Some of her work is included in the upcoming publication Three Words: An Anthology of Aotearoa/NZ Women’s Comics, alongside artists like Sarah Laing, Jessica “Coco” Hansell, and Susan Te Kahurangi King. The book’s description reads: “It may be a surprise to find so many comics by women cartoonists, since conventional wisdom would have us believe that the comics scene is a boys’ club…although women’s comics haven’t been represented much in New Zealand history books, they have been found in zines and magazines, tumblrs, twitter feeds, shoe boxes, art galleries, painted on old tea trays and brochures, magneted to fridges, tattooed on forearms.”
For Lee, the zine is the perfect medium. “I actually trained as a designer, as an illustrator, and it broadened into a visual art practice. Zine-making is interesting because it combines quite a lot of art and design and writing, and I’ve been doing it now for 20 years. It’s a great framework for storytelling.”
At the core of Lee’s work is a desire to question the mainstream. For the public art event TEZA last year, Lee and fellow artist Kim Lowe created a zine called Alternating Currents. The artists interviewed people in New Brighton, Christchurch, producing a publication representing diverse views from the community, including voices that often go unheard. They then held workshops to discuss how migrants are depicted in the media, and how they can create an independent voice.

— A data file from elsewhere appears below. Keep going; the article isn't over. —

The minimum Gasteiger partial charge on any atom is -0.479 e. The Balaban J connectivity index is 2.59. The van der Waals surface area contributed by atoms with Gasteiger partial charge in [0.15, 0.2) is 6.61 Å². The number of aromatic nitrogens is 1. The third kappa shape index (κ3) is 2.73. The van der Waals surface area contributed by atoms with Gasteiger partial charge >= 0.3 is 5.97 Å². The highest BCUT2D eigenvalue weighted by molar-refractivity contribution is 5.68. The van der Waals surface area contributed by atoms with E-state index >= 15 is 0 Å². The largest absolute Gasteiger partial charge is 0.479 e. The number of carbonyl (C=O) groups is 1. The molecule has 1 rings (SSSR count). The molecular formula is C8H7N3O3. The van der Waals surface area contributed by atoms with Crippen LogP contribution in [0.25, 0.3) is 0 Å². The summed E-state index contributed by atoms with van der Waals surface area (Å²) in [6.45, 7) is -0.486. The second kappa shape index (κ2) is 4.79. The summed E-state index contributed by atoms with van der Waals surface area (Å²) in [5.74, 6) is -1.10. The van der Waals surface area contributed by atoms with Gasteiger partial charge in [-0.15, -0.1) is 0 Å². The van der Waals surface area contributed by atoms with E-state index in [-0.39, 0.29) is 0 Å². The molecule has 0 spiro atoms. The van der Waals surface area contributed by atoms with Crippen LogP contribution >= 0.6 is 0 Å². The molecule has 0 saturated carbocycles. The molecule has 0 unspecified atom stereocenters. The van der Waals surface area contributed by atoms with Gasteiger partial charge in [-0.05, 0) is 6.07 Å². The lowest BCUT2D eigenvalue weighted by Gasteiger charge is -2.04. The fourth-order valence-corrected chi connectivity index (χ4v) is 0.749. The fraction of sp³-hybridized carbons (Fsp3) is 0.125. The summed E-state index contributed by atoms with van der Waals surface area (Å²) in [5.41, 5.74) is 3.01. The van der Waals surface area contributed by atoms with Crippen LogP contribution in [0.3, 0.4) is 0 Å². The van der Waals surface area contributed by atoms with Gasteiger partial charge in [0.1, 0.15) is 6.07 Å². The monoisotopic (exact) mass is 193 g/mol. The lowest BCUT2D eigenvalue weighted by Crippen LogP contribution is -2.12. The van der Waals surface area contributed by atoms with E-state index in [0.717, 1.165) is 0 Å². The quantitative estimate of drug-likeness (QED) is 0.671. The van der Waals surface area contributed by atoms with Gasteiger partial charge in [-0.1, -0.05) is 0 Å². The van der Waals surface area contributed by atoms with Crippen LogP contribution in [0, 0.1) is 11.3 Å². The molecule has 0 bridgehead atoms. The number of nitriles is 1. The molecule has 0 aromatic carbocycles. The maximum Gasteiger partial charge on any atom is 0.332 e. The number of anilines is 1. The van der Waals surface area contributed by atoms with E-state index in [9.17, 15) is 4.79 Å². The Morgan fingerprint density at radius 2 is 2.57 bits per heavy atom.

As well as self-publishing hard-copy zines, she has taken the DIY ethos online, creating a collaborative storytelling and self-publishing platform, The Porirua People’s Library. And in association with her current show at Te Papa, Lee has held public sessions on zine-making. From grandmothers to businessmen and young children, the variety of people who have come through and wanted to record a slice of their life is quite inspiring, she says.
“I like the eccentricities and candidness that people share through their writing, that doesn’t necessarily belong to any in-house style. There’s a nice freedom with it, people feel they can say what they want with no fear of censorship.”
Lee's current installation Return to Skyland has been developed in response to the exhibition, Terracotta Warriors: Guardians of Immortality at Te Papa. The installation features Distant resonance, a video work by that uses images of Chinese objects from Te Papa’s collection.
Inside ‘Terracotta Warriors’
Toi Art, Te Papa
Until 22 April